Ohio Revised Code ╖ 2329.66(A)(13) provides in pertinent part:

(A) Every person who is domiciled in this state may hold property exempt from execution, garnishment, attachment or sale to satisfy a judgment or order, as follows:

. . . .

(13) Except as otherwise provided in sections 3119.80, 3119.81, 3121.01, 3121.03, and 3123.06 of the Revised Code, personal earnings of the person owed to the person for services in an amount equal to the greater of the following amounts:

(a) If paid weekly, thirty times the current federal minimum hourly wage; if paid biweekly, sixty times the current federal minimum hourly wage . . . ;

(b) Seventy-five percent of the disposable earnings owed to the person.

Ohio Rev. Code Ann. ╖ 2329.66(A)(13). The Ohio courts have not defined "personal earnings" for purposes of this section, but have done so with respect to a related statute concerning garnishments, section 2716.01, where "personal earnings" is defined as "money or any other consideration or thing of value, that is paid or due to a person in exchange for work, labor, or personal services provided by the person to an employer."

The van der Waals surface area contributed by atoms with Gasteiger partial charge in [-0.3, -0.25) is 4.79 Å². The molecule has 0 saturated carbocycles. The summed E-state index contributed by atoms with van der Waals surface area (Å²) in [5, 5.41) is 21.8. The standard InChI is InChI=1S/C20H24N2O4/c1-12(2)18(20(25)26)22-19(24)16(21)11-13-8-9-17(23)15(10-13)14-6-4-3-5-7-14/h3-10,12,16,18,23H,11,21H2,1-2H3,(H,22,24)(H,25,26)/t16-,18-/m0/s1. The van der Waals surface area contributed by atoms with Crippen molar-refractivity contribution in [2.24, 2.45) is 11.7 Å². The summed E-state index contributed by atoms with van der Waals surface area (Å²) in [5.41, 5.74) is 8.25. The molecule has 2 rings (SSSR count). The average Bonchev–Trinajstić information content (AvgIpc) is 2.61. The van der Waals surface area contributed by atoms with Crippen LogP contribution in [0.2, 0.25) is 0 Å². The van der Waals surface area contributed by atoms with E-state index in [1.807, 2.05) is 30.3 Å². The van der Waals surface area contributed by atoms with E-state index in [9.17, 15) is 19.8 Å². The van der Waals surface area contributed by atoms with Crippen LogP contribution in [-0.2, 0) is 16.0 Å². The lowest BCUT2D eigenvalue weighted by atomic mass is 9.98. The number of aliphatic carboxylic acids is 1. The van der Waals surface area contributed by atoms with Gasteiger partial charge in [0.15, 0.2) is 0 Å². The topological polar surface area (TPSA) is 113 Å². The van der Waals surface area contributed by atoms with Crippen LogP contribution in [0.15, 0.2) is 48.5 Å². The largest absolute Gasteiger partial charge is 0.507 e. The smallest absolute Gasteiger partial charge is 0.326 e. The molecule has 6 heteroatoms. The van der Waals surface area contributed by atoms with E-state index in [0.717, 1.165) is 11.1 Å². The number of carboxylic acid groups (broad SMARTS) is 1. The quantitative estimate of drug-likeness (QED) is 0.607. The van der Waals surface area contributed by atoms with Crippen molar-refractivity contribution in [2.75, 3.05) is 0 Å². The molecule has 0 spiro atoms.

The Debtor argues that her EITC was incorrectly denominated or equated with a tax refund by the bankruptcy court even though she paid no income taxes. The Debtor further argues that the EITC is a wage supplement that is provided to low income wage earners to provide them an incentive to work rather than receive public assistance. The Debtor argues that the EITC is precisely the type of property that the Ohio legislature intended to shield from the reach of creditors in order to provide persons a minimal standard of living.

Similar arguments were made by the petitioner in a case decided by the United States Supreme Court concerning the EITC. In Sorenson v. Sec'y of the Treasury , 475 U.S. 851, 106 S. Ct. 1600 (1986), the Court determined that the EITC might be intercepted for payment of delinquent child support in the same manner as refunds of taxes.